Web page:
• I enjoy reading thoughtful articles. Thoughtful in this case likely elicits another descriptor from others: boring. You see, facts are essential, valued pieces of information in my universe, even those that contradict cherished beliefs. In times past, I believed in absurd notions: Santa, the swaying of trees causing wind, and an open and embracing Republican Party. Detaching from that thinking wasn’t always smooth, but facts intervened and intellectual honesty demanded such.

  • Vox

    Maybe we should keep Clear Creek for us

    Editor:

    It was an interesting trip through last week’s paper. We learned that EMS is being overloaded by tourists, possibly putting the safety and welfare of the residents that pay for the service at risk.

    We learned that the Guanella Pass road is being “loved to death” and becoming a parking lot on the weekends.

  • The firestorm Donald Trump created with his response to Khizr and Ghazala Khan’s statements about him is an eye opener. Unstable as he is, Trump cannot help himself when it comes to creating and raising stinks by making over-the-top provocative statements. That’s not news. What is news is the overwhelming revulsion felt by the American people of this one. A bridge too far? Maybe.

  • Vox

    ATV access would help the county

    Editor:

    I love to ride my ATV responsibly in the area, and Clear Creek County has so much to share. My friends and I love the area, and after our ride, we stop in Georgetown or Idaho Springs to shop and eat.

    We always try to support the local businesses in the area. This is something the community needs to help keep the economy vibrant; however, we have seen where some locals are aggressively trying to keep any “outsiders” out.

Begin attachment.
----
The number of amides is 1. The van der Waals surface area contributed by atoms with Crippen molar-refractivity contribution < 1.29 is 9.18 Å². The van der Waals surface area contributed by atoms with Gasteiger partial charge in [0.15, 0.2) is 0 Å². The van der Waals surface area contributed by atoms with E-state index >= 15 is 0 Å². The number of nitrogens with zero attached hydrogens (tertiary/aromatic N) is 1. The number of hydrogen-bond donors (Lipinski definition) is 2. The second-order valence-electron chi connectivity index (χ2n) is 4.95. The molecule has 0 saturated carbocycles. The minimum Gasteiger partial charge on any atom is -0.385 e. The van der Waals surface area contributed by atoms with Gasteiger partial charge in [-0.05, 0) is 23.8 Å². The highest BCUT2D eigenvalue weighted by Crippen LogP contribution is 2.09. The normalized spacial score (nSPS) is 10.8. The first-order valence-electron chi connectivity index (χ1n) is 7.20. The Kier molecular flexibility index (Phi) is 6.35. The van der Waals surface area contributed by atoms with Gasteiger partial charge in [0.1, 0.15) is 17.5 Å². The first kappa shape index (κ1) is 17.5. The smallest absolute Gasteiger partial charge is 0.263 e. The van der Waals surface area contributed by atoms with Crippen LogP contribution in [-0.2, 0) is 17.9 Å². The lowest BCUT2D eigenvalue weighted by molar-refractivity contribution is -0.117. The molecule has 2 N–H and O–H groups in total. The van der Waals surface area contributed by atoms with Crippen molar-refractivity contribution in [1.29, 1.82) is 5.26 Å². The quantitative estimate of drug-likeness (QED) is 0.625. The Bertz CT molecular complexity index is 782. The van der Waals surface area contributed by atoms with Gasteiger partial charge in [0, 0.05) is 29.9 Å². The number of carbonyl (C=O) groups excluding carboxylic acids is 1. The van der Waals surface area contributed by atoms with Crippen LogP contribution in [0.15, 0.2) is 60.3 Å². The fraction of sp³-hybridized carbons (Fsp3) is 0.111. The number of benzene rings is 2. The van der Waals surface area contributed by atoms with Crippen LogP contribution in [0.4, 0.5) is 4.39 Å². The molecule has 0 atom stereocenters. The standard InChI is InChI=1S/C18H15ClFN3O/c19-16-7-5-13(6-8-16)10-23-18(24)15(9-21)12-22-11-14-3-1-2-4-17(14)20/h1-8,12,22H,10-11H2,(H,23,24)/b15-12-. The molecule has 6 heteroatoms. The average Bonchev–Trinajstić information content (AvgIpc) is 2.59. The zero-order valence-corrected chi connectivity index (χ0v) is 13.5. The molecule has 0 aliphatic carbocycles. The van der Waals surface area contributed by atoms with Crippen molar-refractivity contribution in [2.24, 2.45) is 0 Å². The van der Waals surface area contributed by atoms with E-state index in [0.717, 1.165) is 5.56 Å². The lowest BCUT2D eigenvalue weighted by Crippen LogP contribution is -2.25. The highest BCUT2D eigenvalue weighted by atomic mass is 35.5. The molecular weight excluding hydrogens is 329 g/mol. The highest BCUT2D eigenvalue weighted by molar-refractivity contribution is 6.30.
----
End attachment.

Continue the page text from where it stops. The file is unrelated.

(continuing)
• The audacity of hope. America in 2016. Dare one hold a hopeful, trusting, embracing outlook in the Age of Anxiety? Or is it requisite to be down-in-the-mouth, a naysaying prophet of doom who holds that we, the American people, are not up to the task of resolving what ails us?

  • Vox

    County cuts need management

    Editor:

    The recent county order to department heads to make 10 percent cuts per year in response to the closing of the Henderson Mine, which will cause a loss of 70 percent of the county’s property-tax revenue, is a good start.

    But 10 percent across-the-board cuts is not real management. It does not set overall priorities on spending or differentiate departments that perform well from those that do not.

  • A political revolution has happened, but not as Bernie Sanders imagined. By nominating Donald Trump as its standard bearer, the Republican Party has finalized its self-destruction as the party of Abraham Lincoln and Ronald Reagan. Exit stage right: the GOP. In with the MUP: the Party of Mean and Ugly.

  • After a million casualties for the British and French forces in World War I, First Lord of the Admiralty Winston Churchill in 1915 proposed a risky venture to change their fortunes. It would become known as Gallipoli, so named for the Gallipoli Peninsula on the northern side of the Dardanelles that connects the Black Sea with the Mediterranean.

    By May, the venture turned into a complete disaster, and Churchill was discredited and demoted. But Gallipoli isn’t what we remember Churchill for; rather we remember him for his resolute leadership during World War II.

  • Vox

    Concerns about county services

    after Henderson Mine closes

    Editor:

    I have to write with my concerns regarding the future closure of the Henderson Mine and the distribution or lack of distribution of funding by the county.

    It is unfortunate that we find ourselves in this situation now since the former commissioners were derelict in their duties not to make their county prepared for the situation, but politicians being what they are, this should be no surprise.